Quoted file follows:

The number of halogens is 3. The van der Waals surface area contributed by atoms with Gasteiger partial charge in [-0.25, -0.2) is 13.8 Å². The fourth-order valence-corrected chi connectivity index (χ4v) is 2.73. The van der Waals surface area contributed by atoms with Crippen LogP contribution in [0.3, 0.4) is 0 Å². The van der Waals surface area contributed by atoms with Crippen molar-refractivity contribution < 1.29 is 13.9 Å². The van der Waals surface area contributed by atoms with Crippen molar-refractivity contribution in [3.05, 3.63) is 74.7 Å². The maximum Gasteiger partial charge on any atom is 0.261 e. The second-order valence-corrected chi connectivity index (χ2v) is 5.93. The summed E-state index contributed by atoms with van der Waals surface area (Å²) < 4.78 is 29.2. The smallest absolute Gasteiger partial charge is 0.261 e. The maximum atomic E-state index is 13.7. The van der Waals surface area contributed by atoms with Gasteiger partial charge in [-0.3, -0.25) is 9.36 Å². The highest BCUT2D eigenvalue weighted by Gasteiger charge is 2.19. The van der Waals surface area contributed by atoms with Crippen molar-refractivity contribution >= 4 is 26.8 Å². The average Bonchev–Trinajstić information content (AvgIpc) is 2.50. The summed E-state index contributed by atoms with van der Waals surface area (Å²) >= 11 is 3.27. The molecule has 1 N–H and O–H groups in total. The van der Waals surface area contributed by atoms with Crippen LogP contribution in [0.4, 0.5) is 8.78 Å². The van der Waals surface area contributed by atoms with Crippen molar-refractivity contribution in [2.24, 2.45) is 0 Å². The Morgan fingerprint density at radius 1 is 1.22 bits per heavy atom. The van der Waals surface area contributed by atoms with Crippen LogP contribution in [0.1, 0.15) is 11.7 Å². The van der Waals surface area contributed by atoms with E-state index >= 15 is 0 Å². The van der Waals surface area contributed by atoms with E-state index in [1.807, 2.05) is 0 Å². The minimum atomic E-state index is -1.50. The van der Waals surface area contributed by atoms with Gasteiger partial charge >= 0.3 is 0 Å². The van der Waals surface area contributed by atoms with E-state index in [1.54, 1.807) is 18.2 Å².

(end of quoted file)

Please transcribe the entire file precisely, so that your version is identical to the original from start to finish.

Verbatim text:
The number of halogens is 3. The van der Waals surface area contributed by atoms with Gasteiger partial charge in [-0.25, -0.2) is 13.8 Å². The fourth-order valence-corrected chi connectivity index (χ4v) is 2.73. The van der Waals surface area contributed by atoms with Crippen LogP contribution in [0.3, 0.4) is 0 Å². The van der Waals surface area contributed by atoms with Crippen molar-refractivity contribution < 1.29 is 13.9 Å². The van der Waals surface area contributed by atoms with Crippen molar-refractivity contribution in [3.05, 3.63) is 74.7 Å². The maximum Gasteiger partial charge on any atom is 0.261 e. The second-order valence-corrected chi connectivity index (χ2v) is 5.93. The summed E-state index contributed by atoms with van der Waals surface area (Å²) < 4.78 is 29.2. The smallest absolute Gasteiger partial charge is 0.261 e. The maximum atomic E-state index is 13.7. The van der Waals surface area contributed by atoms with Gasteiger partial charge in [-0.3, -0.25) is 9.36 Å². The highest BCUT2D eigenvalue weighted by Gasteiger charge is 2.19. The van der Waals surface area contributed by atoms with Crippen molar-refractivity contribution >= 4 is 26.8 Å². The average Bonchev–Trinajstić information content (AvgIpc) is 2.50. The summed E-state index contributed by atoms with van der Waals surface area (Å²) >= 11 is 3.27. The molecule has 1 N–H and O–H groups in total. The van der Waals surface area contributed by atoms with Crippen LogP contribution in [0.4, 0.5) is 8.78 Å². The van der Waals surface area contributed by atoms with Crippen molar-refractivity contribution in [2.24, 2.45) is 0 Å². The Morgan fingerprint density at radius 1 is 1.22 bits per heavy atom. The van der Waals surface area contributed by atoms with Crippen LogP contribution in [0.1, 0.15) is 11.7 Å². The van der Waals surface area contributed by atoms with E-state index >= 15 is 0 Å². The van der Waals surface area contributed by atoms with E-state index in [1.807, 2.05) is 0 Å². The minimum atomic E-state index is -1.50. The van der Waals surface area contributed by atoms with Gasteiger partial charge >= 0.3 is 0 Å². The van der Waals surface area contributed by atoms with E-state index in [1.54, 1.807) is 18.2 Å².